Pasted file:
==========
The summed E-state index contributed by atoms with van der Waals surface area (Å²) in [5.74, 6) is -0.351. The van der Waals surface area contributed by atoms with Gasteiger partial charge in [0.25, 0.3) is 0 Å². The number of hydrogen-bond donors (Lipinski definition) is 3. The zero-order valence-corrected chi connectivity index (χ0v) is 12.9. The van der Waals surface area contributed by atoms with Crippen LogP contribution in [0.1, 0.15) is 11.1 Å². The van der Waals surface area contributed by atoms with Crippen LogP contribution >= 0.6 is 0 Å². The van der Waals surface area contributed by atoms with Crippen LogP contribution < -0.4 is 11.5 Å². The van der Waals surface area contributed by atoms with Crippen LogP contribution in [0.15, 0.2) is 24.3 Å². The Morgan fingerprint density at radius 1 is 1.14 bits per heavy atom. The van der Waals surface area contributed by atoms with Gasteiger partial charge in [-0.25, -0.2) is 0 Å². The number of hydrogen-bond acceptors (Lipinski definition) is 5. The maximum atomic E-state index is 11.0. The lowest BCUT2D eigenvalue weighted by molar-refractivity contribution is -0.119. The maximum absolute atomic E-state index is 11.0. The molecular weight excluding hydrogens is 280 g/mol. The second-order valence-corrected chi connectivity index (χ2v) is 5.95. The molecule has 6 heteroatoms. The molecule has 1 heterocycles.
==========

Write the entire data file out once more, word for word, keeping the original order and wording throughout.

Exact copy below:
The summed E-state index contributed by atoms with van der Waals surface area (Å²) in [5.74, 6) is -0.351. The van der Waals surface area contributed by atoms with Gasteiger partial charge in [0.25, 0.3) is 0 Å². The number of hydrogen-bond donors (Lipinski definition) is 3. The zero-order valence-corrected chi connectivity index (χ0v) is 12.9. The van der Waals surface area contributed by atoms with Crippen LogP contribution in [0.1, 0.15) is 11.1 Å². The van der Waals surface area contributed by atoms with Crippen LogP contribution >= 0.6 is 0 Å². The van der Waals surface area contributed by atoms with Crippen LogP contribution < -0.4 is 11.5 Å². The van der Waals surface area contributed by atoms with Crippen LogP contribution in [0.15, 0.2) is 24.3 Å². The Morgan fingerprint density at radius 1 is 1.14 bits per heavy atom. The van der Waals surface area contributed by atoms with Gasteiger partial charge in [-0.25, -0.2) is 0 Å². The number of hydrogen-bond acceptors (Lipinski definition) is 5. The maximum atomic E-state index is 11.0. The lowest BCUT2D eigenvalue weighted by molar-refractivity contribution is -0.119. The maximum absolute atomic E-state index is 11.0. The molecular weight excluding hydrogens is 280 g/mol. The second-order valence-corrected chi connectivity index (χ2v) is 5.95. The molecule has 6 heteroatoms. The molecule has 1 heterocycles.